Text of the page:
Kruppel-like factor 5 (KLF5) is critical for conferring uterine receptivity to implantation.

Division of Reproductive Sciences, Perinatal Institute, Cincinnati Children's Hospital Medical Center, University of Cincinnati College of Medicine, Cincinnati, OH 45229, USA.
Proceedings of the National Academy of Sciences (Impact Factor: 9.81). 01/2012; 109(4):1145-50. DOI: 10.1073/pnas.1118411109
Source: PubMed

ABSTRACT A blastocyst will implant only when the uterus becomes receptive. Following attachment, luminal epithelial cells undergo degeneration at the site of the blastocyst. Although many genes critical for uterine receptivity are primarily regulated by ovarian hormones, Kruppel-like factor 5 (KLF5), a zinc finger-containing transcription factor, is persistently expressed in epithelial cells independently of ovarian hormones. Loss of uterine Klf5 causes female infertility due to defective implantation. Cox2 is normally expressed in the luminal epithelium and stroma at the site of blastocyst attachment, but luminal epithelial COX2 expression is absent with loss of Klf5. This is associated with the retention of the epithelium around the implantation chamber with arrested embryonic growth. These results suggest that Klf5 is indispensable for normal implantation.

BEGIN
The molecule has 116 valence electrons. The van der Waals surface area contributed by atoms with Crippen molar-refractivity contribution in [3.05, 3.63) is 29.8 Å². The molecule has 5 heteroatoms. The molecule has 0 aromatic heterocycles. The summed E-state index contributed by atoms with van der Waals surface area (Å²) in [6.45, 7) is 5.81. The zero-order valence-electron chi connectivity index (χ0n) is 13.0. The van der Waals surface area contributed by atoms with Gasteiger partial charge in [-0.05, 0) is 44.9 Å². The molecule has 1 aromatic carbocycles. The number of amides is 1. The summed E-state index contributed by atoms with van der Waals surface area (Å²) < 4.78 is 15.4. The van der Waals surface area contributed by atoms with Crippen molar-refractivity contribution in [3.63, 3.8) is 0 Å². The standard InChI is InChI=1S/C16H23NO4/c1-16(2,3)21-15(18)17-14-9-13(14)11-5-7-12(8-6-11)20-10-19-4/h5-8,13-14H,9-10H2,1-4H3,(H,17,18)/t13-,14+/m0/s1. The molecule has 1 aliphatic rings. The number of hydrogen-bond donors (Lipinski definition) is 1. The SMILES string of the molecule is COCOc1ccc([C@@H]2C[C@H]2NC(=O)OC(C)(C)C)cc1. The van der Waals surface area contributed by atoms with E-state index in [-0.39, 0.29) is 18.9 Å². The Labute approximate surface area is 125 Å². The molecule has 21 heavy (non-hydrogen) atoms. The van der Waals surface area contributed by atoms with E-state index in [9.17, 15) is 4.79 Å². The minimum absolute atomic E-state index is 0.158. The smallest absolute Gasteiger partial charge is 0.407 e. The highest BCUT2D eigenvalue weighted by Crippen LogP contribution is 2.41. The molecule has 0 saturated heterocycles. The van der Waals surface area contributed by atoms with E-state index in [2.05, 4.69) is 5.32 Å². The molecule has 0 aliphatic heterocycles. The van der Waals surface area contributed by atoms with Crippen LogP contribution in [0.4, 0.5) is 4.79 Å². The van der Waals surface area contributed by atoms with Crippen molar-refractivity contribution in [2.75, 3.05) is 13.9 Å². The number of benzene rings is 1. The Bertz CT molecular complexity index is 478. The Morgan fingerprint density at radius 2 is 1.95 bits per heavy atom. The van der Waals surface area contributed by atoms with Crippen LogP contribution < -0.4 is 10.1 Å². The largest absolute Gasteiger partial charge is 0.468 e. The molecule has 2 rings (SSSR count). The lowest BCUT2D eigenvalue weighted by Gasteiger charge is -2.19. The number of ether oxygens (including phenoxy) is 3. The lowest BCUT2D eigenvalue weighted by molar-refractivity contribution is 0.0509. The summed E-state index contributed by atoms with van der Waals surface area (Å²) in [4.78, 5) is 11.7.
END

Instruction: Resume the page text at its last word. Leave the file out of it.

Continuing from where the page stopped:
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Available from: Huirong Xie, Feb 19, 2014
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    • "stem cells, KLF5 plays an important role in self-renewal and maintenance of pluripotency (Nandan and Yang, 2009). During mouse embryogenesis, tissue specific deletion of Klf5 demonstrates its requirement for implantation (Sun et al., 2012), adipocyte differentiation (Oishi et al., 2005), bladder urothelial maturation (Bell et al., 2011), terminal maturation of lung epithelial cells (Wan et al., 2008), and postnatal-development of the eyelid and cornea (Kenchegowda et al., 2011). Klf5 is highly expressed throughout development in the gastrointestinal epithelium (Dong and Chen, 2009). "
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